One of the more popular suggestions among league followers is that Asik will be sent to the New Orleans Pelicans for Ryan Anderson, a former teammate of Dwight Howard with the Orlando Magic. There’s something to that, as the two worked brilliantly together previously, but the suggestion—and all stretch 4-centric trade scenarios for the Rockets—ignore what’s really ailing this team.
It needs defense.
A minus defender like Anderson may be a wildly entertaining addition in Houston, but the Rockets seem to be scoring just fine without his floor-stretching capabilities. Their assembly of basket-getters has them averaging 109.9 points per game, good for best in the league.
On the other end of the floor, they’re nearly dead last. Allowing 105.6 points per game, only the Philadelphia 76ers are worse at defending.
The problems causing this imbalance are many, and they are clear. Dwight Howard is not quite what he used to be as a rim defender, the team is without a proper offense-vs.-defense priority program and they lack any quality perimeter defenders—save for Ronnie Brewer, who Kevin McHale has buried at the end of the bench.
For the Rockets to take the next step and be taken a seriously as a title-fighter in the vaunted Western Conference, they’ll need at least one stopper on the wing. Who’s going to guard Kevin Durant? Russell Westbrook? Steph Curry? Tony Parker?
The list could go on for pages—the point here is that the more methodical teams of the conference will deny Houston free rein of the court and contain their firepower sufficiently enough to easily outscore them. They’ll take away the fast break and punish them in the half-court.
The onslaught of tragic injuries throughout the league has changed the landscape of any and all trade scenarios that the Rockets would take part in with Asik, so it’s hard to say just yet specifically who they could get on the perimeter to help. And they’ll likely wait until December 15th, when players new to their teams this season become tradable, to make any moves.
But whether it’s Luol Deng or Arron Afflalo, Shawn Marion or Iman Shumpert, Houston should be aiming for another guardian outside of the paint. Not only could such a player guard the other team’s best player (allowing Harden, Chandler Parsons or Jeremy Lin the extra energy needed for offense), but he could also help change the culture of the squad.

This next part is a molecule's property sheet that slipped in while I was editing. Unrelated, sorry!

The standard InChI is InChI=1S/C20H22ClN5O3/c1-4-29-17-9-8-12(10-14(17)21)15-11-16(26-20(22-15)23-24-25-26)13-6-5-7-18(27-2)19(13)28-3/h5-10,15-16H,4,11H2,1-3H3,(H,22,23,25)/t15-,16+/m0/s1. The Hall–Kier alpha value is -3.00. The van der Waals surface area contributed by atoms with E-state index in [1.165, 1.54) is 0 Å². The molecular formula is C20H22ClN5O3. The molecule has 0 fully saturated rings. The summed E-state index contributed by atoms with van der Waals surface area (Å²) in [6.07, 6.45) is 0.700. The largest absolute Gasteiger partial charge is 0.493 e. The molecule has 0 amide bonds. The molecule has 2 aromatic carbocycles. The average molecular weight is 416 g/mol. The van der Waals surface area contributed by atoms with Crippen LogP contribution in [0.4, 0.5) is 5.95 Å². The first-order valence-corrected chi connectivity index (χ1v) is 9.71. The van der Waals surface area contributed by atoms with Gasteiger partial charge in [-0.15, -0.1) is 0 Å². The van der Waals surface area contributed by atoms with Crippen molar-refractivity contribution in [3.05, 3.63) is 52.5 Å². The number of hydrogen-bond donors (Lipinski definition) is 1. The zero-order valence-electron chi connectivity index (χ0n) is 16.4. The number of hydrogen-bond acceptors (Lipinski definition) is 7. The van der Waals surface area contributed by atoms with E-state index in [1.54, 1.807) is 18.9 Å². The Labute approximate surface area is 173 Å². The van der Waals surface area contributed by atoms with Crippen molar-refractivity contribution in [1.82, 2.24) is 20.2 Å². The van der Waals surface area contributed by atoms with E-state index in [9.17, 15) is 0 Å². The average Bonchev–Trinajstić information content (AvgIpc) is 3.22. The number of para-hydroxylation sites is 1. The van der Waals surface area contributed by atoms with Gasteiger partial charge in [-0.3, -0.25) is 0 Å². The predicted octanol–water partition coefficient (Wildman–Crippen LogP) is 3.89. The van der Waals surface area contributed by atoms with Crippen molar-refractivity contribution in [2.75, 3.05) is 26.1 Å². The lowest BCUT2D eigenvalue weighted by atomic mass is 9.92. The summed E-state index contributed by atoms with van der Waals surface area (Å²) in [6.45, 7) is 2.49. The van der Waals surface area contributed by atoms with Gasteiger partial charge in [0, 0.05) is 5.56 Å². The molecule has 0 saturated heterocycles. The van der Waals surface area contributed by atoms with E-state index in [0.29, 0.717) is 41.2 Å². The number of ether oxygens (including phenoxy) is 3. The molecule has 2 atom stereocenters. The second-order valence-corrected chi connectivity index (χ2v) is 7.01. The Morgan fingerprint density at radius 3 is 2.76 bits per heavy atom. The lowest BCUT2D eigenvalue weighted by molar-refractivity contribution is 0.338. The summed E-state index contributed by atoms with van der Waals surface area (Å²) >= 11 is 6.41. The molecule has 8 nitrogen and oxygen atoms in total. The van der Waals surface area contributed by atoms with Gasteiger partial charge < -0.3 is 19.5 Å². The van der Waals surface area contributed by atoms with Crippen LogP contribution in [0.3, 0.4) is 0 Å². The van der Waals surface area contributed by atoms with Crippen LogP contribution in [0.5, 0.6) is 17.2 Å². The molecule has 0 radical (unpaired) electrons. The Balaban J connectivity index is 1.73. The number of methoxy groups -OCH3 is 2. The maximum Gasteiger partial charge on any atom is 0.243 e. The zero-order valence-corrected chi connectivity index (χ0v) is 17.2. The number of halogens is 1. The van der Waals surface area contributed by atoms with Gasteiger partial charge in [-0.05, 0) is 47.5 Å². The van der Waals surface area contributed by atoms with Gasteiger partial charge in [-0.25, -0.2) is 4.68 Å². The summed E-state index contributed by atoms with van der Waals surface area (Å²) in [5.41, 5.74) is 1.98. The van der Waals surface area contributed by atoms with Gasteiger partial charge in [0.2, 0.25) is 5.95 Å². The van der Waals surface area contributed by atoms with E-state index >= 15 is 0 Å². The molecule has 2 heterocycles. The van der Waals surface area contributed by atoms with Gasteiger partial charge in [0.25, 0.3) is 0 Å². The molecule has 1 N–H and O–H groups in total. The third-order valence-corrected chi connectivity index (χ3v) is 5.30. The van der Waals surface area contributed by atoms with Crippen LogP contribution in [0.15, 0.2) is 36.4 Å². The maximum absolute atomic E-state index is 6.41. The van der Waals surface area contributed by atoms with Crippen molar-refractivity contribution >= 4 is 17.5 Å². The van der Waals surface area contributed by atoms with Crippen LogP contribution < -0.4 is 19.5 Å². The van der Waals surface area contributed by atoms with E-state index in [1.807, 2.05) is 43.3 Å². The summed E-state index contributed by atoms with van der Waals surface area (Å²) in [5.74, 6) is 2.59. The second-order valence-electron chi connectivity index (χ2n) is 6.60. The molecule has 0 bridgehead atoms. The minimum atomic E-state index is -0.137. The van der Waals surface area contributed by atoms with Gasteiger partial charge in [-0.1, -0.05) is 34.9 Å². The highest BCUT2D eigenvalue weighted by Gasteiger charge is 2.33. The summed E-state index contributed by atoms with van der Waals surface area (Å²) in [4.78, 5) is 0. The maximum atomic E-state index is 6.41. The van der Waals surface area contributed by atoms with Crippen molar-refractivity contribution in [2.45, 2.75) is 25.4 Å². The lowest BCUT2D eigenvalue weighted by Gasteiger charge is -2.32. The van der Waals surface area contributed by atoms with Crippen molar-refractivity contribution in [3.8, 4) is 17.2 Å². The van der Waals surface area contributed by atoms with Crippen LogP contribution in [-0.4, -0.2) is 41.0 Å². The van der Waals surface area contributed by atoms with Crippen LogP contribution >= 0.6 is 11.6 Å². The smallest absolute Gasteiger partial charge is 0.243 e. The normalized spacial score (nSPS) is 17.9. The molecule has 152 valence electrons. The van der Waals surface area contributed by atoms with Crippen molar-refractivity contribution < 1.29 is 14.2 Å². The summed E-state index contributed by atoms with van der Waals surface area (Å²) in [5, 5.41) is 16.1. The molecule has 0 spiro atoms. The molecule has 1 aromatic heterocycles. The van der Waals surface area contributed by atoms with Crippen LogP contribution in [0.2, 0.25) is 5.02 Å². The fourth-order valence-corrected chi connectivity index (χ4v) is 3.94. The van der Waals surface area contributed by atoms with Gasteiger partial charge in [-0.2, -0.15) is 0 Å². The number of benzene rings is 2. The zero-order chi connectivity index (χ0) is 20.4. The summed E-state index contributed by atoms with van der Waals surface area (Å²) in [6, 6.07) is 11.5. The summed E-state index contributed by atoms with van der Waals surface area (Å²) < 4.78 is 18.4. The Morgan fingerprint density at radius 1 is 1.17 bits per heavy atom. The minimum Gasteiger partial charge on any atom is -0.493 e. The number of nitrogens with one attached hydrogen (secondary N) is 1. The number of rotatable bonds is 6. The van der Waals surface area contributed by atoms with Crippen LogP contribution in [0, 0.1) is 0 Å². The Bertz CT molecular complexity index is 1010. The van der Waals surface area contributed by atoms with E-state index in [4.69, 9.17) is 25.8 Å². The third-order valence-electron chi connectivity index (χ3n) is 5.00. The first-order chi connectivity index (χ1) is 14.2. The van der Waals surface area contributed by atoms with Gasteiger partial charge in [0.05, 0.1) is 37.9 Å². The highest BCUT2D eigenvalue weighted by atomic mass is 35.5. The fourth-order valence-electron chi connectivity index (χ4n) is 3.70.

The stretch 4 position does not do this for them. Even if they acquired the greatest long-shooting power forward in the league, Kevin Love, the Rockets’ defense would still be in a sorry place, and they’d still be left with the problems currently facing them against the crème of the league.
The buzz about Anderson going to the Rockets is essentially fan fiction—it points to the exciting shifts happening in the game at large. In the still-settling wake of the changes in illegal defense calls across the board, and the corresponding surge in strong-side-favoring defenses (zone structures with transparent masks, epitomized by the work of Chicago Bulls coach Tom Thibodeau), shooting is more valuable than ever. It’s required that teams have the strikers to make defenses run because real estate near the rim now all the more crowded.
And so the stretch 4 is that role of newly emerging prominence in the NBA. The influx of oversized men who can knock them down from afar is tantalizing because it is so novel to us. A closer look shows that the move is an apple for Houston not to bite—that it’s more defensive presence that they need.
Let’s hope the front office feels the same.